Us customs border protection cbp sept 2010 jsicei

A U.S. Customs and Border Protection officer stands by to conduct visual inspection of vehicles prior to them passing through a Mobile VACIS system at a Seattle port of entry.

Later this year, the federal administration will decide whether it'll extend protection from deportation to roughly 50,000 Haitians living in the U.S. On Monday, president Donald Trump extended the temporary protection status for another six months, but Haitians with that status—granted after the 2010 earthquake— are now set to be deported in January.

At the same time, a surge of Haitians who don't have the legal status have been entering the country anyway, through the U.S.-Mexico border. Since September, when former president Barack Obama resumed deportations of undocumented Haitians, those caught crossing through the southern border have been put on the fast-track removal process—and some of them ended up at the Northwest Detention Center in Tacoma.

In fact, Haitians now make up the second-largest nationality at the Northwest Detention Center. In May 2015, there was only one Haitian detainee, according to ICE country reports. Last month, there were 186—about 14 percent of the total number. (Mexican nationals are still the largest population, at 48 percent.)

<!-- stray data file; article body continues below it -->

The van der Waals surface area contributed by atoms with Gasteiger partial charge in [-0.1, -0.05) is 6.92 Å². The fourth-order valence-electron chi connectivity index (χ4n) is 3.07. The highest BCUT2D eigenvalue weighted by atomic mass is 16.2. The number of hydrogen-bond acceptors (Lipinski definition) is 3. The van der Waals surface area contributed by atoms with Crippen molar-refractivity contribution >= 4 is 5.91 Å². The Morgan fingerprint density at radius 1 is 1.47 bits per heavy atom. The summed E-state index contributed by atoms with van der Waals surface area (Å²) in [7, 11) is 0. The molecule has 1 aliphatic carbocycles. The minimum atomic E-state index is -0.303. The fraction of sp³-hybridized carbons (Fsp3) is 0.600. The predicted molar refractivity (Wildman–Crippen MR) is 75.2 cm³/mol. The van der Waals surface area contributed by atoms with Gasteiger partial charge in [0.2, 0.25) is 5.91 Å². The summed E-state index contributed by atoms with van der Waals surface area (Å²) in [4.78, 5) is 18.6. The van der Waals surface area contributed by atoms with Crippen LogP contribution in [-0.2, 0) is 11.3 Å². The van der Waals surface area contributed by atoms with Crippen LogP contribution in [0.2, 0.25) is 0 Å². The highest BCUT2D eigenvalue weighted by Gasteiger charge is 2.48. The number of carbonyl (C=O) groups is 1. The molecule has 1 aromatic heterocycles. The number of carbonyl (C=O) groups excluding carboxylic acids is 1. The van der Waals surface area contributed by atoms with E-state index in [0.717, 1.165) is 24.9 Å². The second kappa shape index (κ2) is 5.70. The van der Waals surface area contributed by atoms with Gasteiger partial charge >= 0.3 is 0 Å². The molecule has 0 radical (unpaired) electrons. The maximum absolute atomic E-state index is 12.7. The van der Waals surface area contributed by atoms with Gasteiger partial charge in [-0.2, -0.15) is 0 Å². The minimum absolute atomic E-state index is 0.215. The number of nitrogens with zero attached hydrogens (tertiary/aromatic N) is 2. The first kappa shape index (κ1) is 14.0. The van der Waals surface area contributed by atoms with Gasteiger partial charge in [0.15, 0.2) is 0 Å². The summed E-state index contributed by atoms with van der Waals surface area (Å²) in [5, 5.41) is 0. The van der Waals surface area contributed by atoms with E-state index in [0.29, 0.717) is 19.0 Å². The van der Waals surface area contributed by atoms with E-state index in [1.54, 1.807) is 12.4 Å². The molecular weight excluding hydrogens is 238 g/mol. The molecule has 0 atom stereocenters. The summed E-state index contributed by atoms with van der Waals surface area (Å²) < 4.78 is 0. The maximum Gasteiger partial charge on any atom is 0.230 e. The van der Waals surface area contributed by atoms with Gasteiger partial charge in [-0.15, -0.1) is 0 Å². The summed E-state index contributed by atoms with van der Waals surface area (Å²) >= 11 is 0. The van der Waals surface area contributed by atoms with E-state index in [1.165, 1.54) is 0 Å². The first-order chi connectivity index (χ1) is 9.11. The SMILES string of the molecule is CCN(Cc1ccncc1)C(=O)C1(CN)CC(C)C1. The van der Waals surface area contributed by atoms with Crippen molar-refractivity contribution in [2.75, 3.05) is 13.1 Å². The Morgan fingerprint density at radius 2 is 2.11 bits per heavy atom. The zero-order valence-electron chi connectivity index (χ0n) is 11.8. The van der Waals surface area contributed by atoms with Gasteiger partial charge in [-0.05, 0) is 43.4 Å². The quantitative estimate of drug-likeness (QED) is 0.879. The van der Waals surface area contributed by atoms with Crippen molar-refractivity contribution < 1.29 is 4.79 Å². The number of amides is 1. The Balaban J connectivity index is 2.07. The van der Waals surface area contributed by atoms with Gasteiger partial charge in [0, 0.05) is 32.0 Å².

And acting ICE field office director Bryan Wilcox told Seattle Met it's due to the rise of Haitians illegally passing through the U.S.-Mexico border. According to reports, many of them sought jobs in Brazil after the 2010 earthquake—but Brazil's economic recession led them to move further north, through the southern California border and as far north as Washington state. 

In the fall, cracking down on illegal immigration through the Mexican border also left thousands of Haitians, who can't speak Spanish, stranded in Mexico. Undocumented Haitians can still apply for asylum in the U.S. once they enter—but those caught on the border will be detained in the meantime, and it can take several months to process. 

Since this year, Wilcox said the biggest change was removal of an Obama-era policy that any undocumented immigrants who entered before January 1, 2014, without a criminal record were a low priority. ICE is not conducting sweeps, officials said, rather seeking specific criminal cases; but other undocumented people who are caught in the process can also be detained. 

"We are not targeting these people," Wilcox said. "At the same time, if we encounter them, there is no longer a presumption of not taking enforcement action."